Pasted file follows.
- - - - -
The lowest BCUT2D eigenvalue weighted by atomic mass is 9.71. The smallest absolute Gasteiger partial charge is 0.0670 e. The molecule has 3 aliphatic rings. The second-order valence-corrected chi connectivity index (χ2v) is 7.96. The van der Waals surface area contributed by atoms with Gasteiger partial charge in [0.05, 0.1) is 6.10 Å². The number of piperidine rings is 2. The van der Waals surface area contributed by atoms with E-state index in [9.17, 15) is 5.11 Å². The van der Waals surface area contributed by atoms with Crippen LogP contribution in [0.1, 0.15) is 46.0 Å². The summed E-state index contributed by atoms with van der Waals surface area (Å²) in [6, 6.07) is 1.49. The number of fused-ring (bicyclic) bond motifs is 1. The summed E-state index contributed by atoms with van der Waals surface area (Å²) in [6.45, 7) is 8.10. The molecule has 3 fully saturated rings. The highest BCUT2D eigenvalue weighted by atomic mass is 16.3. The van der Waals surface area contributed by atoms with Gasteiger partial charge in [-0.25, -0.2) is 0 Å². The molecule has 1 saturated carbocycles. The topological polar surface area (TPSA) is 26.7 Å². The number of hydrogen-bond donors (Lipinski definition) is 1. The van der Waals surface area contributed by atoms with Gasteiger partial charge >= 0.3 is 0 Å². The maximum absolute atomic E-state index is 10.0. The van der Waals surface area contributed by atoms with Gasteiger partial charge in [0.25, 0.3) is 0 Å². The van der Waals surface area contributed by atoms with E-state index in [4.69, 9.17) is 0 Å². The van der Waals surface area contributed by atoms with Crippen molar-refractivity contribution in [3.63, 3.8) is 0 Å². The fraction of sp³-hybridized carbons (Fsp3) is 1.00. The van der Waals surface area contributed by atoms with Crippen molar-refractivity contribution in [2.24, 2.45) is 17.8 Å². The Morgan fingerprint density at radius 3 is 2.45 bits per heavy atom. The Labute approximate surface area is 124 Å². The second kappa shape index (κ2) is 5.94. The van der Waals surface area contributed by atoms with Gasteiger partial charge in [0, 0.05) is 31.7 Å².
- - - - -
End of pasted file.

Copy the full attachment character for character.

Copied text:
The lowest BCUT2D eigenvalue weighted by atomic mass is 9.71. The smallest absolute Gasteiger partial charge is 0.0670 e. The molecule has 3 aliphatic rings. The second-order valence-corrected chi connectivity index (χ2v) is 7.96. The van der Waals surface area contributed by atoms with Gasteiger partial charge in [0.05, 0.1) is 6.10 Å². The number of piperidine rings is 2. The van der Waals surface area contributed by atoms with E-state index in [9.17, 15) is 5.11 Å². The van der Waals surface area contributed by atoms with Crippen LogP contribution in [0.1, 0.15) is 46.0 Å². The summed E-state index contributed by atoms with van der Waals surface area (Å²) in [6, 6.07) is 1.49. The number of fused-ring (bicyclic) bond motifs is 1. The summed E-state index contributed by atoms with van der Waals surface area (Å²) in [6.45, 7) is 8.10. The molecule has 3 fully saturated rings. The highest BCUT2D eigenvalue weighted by atomic mass is 16.3. The van der Waals surface area contributed by atoms with Gasteiger partial charge in [-0.25, -0.2) is 0 Å². The molecule has 1 saturated carbocycles. The topological polar surface area (TPSA) is 26.7 Å². The number of hydrogen-bond donors (Lipinski definition) is 1. The van der Waals surface area contributed by atoms with Gasteiger partial charge >= 0.3 is 0 Å². The maximum absolute atomic E-state index is 10.0. The van der Waals surface area contributed by atoms with Gasteiger partial charge in [0.25, 0.3) is 0 Å². The van der Waals surface area contributed by atoms with E-state index in [4.69, 9.17) is 0 Å². The van der Waals surface area contributed by atoms with Crippen molar-refractivity contribution in [3.63, 3.8) is 0 Å². The fraction of sp³-hybridized carbons (Fsp3) is 1.00. The van der Waals surface area contributed by atoms with Crippen molar-refractivity contribution in [2.24, 2.45) is 17.8 Å². The Morgan fingerprint density at radius 3 is 2.45 bits per heavy atom. The Labute approximate surface area is 124 Å². The second kappa shape index (κ2) is 5.94. The van der Waals surface area contributed by atoms with Gasteiger partial charge in [0, 0.05) is 31.7 Å².